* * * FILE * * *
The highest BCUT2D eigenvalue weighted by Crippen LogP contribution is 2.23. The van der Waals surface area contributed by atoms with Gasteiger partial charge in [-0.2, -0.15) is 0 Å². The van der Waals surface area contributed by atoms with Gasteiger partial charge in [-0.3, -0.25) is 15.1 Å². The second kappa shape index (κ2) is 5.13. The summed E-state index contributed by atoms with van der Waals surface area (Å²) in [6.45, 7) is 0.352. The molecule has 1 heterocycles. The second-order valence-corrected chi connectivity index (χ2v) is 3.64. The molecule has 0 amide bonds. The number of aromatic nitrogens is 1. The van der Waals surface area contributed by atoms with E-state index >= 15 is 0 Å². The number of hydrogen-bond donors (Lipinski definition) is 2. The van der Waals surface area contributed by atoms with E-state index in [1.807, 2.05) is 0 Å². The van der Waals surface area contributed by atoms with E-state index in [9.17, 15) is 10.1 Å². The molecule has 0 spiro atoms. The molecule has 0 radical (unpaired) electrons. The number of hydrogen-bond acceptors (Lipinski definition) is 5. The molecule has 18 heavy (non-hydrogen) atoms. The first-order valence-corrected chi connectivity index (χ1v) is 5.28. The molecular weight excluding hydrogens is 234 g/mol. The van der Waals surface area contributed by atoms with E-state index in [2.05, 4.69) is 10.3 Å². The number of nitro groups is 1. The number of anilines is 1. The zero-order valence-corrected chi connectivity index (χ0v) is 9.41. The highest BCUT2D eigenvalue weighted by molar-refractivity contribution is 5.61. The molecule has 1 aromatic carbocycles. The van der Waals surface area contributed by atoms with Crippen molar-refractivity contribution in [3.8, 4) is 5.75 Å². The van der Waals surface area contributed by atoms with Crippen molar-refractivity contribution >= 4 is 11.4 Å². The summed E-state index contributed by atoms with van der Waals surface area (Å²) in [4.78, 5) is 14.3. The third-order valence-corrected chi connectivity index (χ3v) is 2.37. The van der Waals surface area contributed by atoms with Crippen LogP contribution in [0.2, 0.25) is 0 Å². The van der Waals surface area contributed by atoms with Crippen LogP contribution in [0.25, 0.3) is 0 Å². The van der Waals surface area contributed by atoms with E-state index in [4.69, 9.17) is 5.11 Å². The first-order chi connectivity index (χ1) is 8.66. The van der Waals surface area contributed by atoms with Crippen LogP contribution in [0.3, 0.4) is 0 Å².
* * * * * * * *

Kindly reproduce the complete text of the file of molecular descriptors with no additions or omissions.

The highest BCUT2D eigenvalue weighted by Crippen LogP contribution is 2.23. The van der Waals surface area contributed by atoms with Gasteiger partial charge in [-0.2, -0.15) is 0 Å². The van der Waals surface area contributed by atoms with Gasteiger partial charge in [-0.3, -0.25) is 15.1 Å². The second kappa shape index (κ2) is 5.13. The summed E-state index contributed by atoms with van der Waals surface area (Å²) in [6.45, 7) is 0.352. The molecule has 1 heterocycles. The second-order valence-corrected chi connectivity index (χ2v) is 3.64. The molecule has 0 amide bonds. The number of aromatic nitrogens is 1. The van der Waals surface area contributed by atoms with E-state index >= 15 is 0 Å². The number of hydrogen-bond donors (Lipinski definition) is 2. The van der Waals surface area contributed by atoms with E-state index in [1.807, 2.05) is 0 Å². The van der Waals surface area contributed by atoms with E-state index in [9.17, 15) is 10.1 Å². The molecule has 0 spiro atoms. The molecule has 0 radical (unpaired) electrons. The number of hydrogen-bond acceptors (Lipinski definition) is 5. The molecule has 18 heavy (non-hydrogen) atoms. The first-order valence-corrected chi connectivity index (χ1v) is 5.28. The molecular weight excluding hydrogens is 234 g/mol. The van der Waals surface area contributed by atoms with E-state index in [2.05, 4.69) is 10.3 Å². The number of nitro groups is 1. The number of anilines is 1. The zero-order valence-corrected chi connectivity index (χ0v) is 9.41. The highest BCUT2D eigenvalue weighted by molar-refractivity contribution is 5.61. The molecule has 1 aromatic carbocycles. The van der Waals surface area contributed by atoms with Crippen molar-refractivity contribution in [3.8, 4) is 5.75 Å². The van der Waals surface area contributed by atoms with Crippen molar-refractivity contribution >= 4 is 11.4 Å². The summed E-state index contributed by atoms with van der Waals surface area (Å²) in [4.78, 5) is 14.3. The third-order valence-corrected chi connectivity index (χ3v) is 2.37. The van der Waals surface area contributed by atoms with Crippen LogP contribution in [0.2, 0.25) is 0 Å². The van der Waals surface area contributed by atoms with Crippen LogP contribution in [0.25, 0.3) is 0 Å². The van der Waals surface area contributed by atoms with E-state index in [4.69, 9.17) is 5.11 Å². The first-order chi connectivity index (χ1) is 8.66. The van der Waals surface area contributed by atoms with Crippen LogP contribution in [0.3, 0.4) is 0 Å².